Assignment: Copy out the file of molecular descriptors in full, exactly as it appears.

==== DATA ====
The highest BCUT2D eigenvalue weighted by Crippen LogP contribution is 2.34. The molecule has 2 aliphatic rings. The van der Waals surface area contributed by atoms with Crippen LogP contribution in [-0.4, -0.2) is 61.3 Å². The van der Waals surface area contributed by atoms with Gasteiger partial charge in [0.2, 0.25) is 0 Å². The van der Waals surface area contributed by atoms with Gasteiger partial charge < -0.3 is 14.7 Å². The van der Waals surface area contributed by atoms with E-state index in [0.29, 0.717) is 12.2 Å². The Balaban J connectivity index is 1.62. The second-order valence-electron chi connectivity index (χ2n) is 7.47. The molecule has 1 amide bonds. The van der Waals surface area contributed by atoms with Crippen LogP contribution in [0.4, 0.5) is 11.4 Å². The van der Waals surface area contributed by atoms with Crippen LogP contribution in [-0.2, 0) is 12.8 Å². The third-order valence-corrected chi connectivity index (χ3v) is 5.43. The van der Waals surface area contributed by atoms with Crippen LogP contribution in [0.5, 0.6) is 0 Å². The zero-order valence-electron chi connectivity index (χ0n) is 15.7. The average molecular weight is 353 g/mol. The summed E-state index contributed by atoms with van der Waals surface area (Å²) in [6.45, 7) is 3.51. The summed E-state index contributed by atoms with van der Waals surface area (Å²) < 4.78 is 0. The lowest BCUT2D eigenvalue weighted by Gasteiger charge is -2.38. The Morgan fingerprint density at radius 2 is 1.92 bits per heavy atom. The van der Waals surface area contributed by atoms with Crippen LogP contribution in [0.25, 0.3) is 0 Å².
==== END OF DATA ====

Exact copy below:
The highest BCUT2D eigenvalue weighted by Crippen LogP contribution is 2.34. The molecule has 2 aliphatic rings. The van der Waals surface area contributed by atoms with Crippen LogP contribution in [-0.4, -0.2) is 61.3 Å². The van der Waals surface area contributed by atoms with Gasteiger partial charge in [0.2, 0.25) is 0 Å². The van der Waals surface area contributed by atoms with Gasteiger partial charge < -0.3 is 14.7 Å². The van der Waals surface area contributed by atoms with E-state index in [0.29, 0.717) is 12.2 Å². The Balaban J connectivity index is 1.62. The second-order valence-electron chi connectivity index (χ2n) is 7.47. The molecule has 1 amide bonds. The van der Waals surface area contributed by atoms with Crippen LogP contribution in [0.4, 0.5) is 11.4 Å². The van der Waals surface area contributed by atoms with Crippen LogP contribution in [-0.2, 0) is 12.8 Å². The third-order valence-corrected chi connectivity index (χ3v) is 5.43. The van der Waals surface area contributed by atoms with Crippen LogP contribution in [0.5, 0.6) is 0 Å². The zero-order valence-electron chi connectivity index (χ0n) is 15.7. The average molecular weight is 353 g/mol. The summed E-state index contributed by atoms with van der Waals surface area (Å²) in [6.45, 7) is 3.51. The summed E-state index contributed by atoms with van der Waals surface area (Å²) < 4.78 is 0. The lowest BCUT2D eigenvalue weighted by Gasteiger charge is -2.38. The Morgan fingerprint density at radius 2 is 1.92 bits per heavy atom. The van der Waals surface area contributed by atoms with Crippen LogP contribution in [0.25, 0.3) is 0 Å².